The National Park

The Smokie Mountain National Park is the most visited park in the National Park System. Last year it drew 3 times the visitors as the second most visited National Park which is the Grand Canyon. We had previouly visited the Smokie Mountain National Park during the Summer and Winter and it has been crowded every time we visited the park, not only with visiting tourist but with those who live close by and visit for the day. The busiest times are Christmas and the peak of fall foliage. Whatever the reason it can get very crowded.

There is no fee to enter the Smokie Mountains National Park, however there is a parking fee. As of this writing the fee is $5 per day, $15 per week or $40 annually. These passes are available at kiosks 24 hours a day at the visitor’s center. If you plan to stop and park anywhere within the park, it is necessary to obtain one of these passes upon entering the park.

The park is quite large but there are several paved roads that crisscross the park. Because most of the tourists do not have high, off-road vehicles, most of the traffic is on those roads. We do have a 4-wheel drive pickup truck so, from time to time, we may do a little off road exploring.

Below you will find a high-level view of the Park. Some of the key areas of the park are highlighted. If you come to this park at the peak of fall foliage season and plan to capture landscape images without having humans, or vehicular, or helicopter traffic in your images I would suggest getting into the park very early in the morning. Twilight time can also be difficult to photograph with the headlights of cars and trucks poking through fauna and flora.

Because we stay in a campground that is at the south end of Pigeon Forge, we normally enter the park at the Sugarlands visitors entrance but sometimes we enter through the Townsend visitors entrance. On this trip, traffic was kimd of crazy most of the time we were there. From sunup to about 10 AM was OK for capturing images, however after that it was a traffic nightmare. So we had scouted out the areas on previous trips and kind of knew where we wanted to go. We did do some exploring as well to get ready for our next trip to the park.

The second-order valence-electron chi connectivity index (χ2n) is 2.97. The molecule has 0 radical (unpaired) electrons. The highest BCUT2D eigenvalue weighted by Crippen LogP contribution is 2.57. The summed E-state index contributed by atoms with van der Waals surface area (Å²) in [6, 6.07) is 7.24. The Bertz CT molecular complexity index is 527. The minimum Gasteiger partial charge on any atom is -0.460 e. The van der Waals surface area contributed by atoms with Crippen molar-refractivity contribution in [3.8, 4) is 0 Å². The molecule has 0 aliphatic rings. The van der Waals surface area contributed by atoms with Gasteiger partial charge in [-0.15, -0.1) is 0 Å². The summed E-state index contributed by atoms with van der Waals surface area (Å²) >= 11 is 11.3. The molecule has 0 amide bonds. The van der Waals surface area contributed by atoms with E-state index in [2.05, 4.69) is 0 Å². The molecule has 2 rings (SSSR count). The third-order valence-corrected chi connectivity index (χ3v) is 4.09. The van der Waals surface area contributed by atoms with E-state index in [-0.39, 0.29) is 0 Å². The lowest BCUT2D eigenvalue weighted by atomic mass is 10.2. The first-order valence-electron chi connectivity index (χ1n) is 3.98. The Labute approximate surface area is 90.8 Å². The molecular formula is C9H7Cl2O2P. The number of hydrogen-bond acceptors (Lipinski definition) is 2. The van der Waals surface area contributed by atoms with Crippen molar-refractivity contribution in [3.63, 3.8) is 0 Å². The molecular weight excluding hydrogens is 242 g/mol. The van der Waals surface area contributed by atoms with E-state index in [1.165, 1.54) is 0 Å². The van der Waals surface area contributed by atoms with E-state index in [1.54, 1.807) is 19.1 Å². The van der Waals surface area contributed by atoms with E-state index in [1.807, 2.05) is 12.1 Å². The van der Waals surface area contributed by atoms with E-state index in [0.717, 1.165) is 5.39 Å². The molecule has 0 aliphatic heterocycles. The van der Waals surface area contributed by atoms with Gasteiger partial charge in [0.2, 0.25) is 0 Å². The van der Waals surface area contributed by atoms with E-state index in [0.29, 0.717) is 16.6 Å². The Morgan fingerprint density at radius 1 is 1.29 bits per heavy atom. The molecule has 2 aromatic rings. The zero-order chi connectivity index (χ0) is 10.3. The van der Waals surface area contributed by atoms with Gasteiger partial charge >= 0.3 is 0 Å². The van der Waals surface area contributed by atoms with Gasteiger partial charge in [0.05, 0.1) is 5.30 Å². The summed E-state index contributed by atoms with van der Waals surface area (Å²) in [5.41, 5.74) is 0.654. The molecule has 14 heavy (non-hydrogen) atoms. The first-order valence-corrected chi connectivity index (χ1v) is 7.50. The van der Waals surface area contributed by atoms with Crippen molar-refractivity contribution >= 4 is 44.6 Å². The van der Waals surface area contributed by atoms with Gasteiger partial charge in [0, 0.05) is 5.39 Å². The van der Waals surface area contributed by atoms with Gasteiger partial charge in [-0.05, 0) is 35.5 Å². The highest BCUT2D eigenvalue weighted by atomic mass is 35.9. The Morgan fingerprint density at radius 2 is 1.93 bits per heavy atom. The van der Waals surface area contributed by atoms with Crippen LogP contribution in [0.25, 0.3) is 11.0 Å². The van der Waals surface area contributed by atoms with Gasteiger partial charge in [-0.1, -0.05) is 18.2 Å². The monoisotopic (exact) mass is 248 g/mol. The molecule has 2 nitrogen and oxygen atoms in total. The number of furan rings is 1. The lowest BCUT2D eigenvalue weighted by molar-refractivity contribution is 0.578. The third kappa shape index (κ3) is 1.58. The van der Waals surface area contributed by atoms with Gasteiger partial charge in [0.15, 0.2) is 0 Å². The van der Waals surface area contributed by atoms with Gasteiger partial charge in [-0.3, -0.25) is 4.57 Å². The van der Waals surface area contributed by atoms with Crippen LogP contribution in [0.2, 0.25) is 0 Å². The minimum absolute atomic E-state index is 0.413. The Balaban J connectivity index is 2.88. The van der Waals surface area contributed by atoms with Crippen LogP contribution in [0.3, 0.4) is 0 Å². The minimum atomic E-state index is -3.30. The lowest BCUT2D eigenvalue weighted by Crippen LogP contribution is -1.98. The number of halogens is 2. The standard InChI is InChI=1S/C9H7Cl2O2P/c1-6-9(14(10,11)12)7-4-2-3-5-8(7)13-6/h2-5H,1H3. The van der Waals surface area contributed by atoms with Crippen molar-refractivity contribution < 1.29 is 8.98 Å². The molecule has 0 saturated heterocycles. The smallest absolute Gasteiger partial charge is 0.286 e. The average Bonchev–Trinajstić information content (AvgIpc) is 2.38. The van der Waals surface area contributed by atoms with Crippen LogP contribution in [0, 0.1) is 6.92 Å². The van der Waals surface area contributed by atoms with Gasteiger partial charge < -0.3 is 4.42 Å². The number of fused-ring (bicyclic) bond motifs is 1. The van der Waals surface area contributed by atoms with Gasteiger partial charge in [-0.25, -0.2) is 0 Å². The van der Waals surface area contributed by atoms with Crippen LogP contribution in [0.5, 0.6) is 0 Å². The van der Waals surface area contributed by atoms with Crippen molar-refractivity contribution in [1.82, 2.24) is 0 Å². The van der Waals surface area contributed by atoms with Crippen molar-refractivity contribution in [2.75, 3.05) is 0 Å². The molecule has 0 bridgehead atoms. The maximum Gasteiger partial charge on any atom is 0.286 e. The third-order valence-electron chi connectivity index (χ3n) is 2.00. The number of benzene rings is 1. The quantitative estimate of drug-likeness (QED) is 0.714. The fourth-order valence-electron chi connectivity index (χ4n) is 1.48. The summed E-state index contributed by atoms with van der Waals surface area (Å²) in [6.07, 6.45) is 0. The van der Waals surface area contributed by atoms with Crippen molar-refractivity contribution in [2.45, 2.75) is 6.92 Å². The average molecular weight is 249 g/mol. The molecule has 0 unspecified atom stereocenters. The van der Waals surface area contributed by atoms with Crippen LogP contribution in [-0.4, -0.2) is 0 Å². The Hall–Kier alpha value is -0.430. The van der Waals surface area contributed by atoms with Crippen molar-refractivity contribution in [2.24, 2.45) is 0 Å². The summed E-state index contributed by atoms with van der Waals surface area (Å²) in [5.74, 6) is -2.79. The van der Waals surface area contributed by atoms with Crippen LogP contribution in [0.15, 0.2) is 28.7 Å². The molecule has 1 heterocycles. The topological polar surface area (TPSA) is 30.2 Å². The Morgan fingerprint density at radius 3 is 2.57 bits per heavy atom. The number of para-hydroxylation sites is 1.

Clingmens Dome – 2016

We had visited Clingmans Dome on a previous trip to the Smokies. That day we got up bright and early and made our way to the Dome. We were staying in Sevierville at the time so it took us a little longer to get there than from Pigeon Forge. When we got there it was very foggy. Not so foggy getting there but once we drove to the parking area, we were lucky if we could see our hands in front of our faces. So we headed back down but the trip was not without its benefits. We did see a mother black bear and her cubs on the side of the road. Unfortunately, they darted into the woods before we could get an image of them. Attaching a photo taken near the Clingmans Dome gift shop. As you can see the fog was pretty intense. The weather forecast for the day was predicted to be fair with clear skies proving once again that the weather in the mountains can be very unpredictable. So make sure you build in some extra time in your schedule to account for bad weather. We gone out on photography shoots and it was bad weather through-out the whole shoot


Clingmens Dome – 2023

Our trip to Clingmans dome in 2023 was much more productive. We left the campground at ohdark-thirty and arrived at the parking lot at Clingmens Dome before sunrise. Upon our arrival